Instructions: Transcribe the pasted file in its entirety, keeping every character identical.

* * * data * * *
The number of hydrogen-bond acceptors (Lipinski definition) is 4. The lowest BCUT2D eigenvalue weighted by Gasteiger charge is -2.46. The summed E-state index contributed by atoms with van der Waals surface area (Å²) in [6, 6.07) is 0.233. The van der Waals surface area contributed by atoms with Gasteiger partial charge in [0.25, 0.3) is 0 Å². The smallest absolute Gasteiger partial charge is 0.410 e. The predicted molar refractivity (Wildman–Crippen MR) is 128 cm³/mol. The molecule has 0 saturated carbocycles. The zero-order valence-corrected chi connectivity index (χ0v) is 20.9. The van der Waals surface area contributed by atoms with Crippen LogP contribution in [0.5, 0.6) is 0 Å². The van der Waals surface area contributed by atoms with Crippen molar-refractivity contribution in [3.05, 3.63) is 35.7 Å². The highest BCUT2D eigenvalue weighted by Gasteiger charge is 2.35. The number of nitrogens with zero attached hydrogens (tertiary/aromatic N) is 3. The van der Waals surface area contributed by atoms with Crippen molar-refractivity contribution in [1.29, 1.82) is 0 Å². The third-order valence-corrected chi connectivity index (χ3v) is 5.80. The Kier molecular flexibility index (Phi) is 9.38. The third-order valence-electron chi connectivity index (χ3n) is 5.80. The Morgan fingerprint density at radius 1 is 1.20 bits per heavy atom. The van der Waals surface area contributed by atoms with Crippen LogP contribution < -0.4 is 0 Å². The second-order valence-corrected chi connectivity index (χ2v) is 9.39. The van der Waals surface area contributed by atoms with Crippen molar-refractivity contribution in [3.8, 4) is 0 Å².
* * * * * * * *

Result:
The number of hydrogen-bond acceptors (Lipinski definition) is 4. The lowest BCUT2D eigenvalue weighted by Gasteiger charge is -2.46. The summed E-state index contributed by atoms with van der Waals surface area (Å²) in [6, 6.07) is 0.233. The van der Waals surface area contributed by atoms with Gasteiger partial charge in [0.25, 0.3) is 0 Å². The smallest absolute Gasteiger partial charge is 0.410 e. The predicted molar refractivity (Wildman–Crippen MR) is 128 cm³/mol. The molecule has 0 saturated carbocycles. The zero-order valence-corrected chi connectivity index (χ0v) is 20.9. The van der Waals surface area contributed by atoms with Crippen LogP contribution in [0.5, 0.6) is 0 Å². The van der Waals surface area contributed by atoms with Crippen molar-refractivity contribution in [3.05, 3.63) is 35.7 Å². The highest BCUT2D eigenvalue weighted by Gasteiger charge is 2.35. The number of nitrogens with zero attached hydrogens (tertiary/aromatic N) is 3. The van der Waals surface area contributed by atoms with Crippen molar-refractivity contribution in [1.29, 1.82) is 0 Å². The third-order valence-corrected chi connectivity index (χ3v) is 5.80. The Kier molecular flexibility index (Phi) is 9.38. The third-order valence-electron chi connectivity index (χ3n) is 5.80. The Morgan fingerprint density at radius 1 is 1.20 bits per heavy atom. The van der Waals surface area contributed by atoms with Crippen LogP contribution < -0.4 is 0 Å². The second-order valence-corrected chi connectivity index (χ2v) is 9.39. The van der Waals surface area contributed by atoms with Crippen molar-refractivity contribution in [3.8, 4) is 0 Å².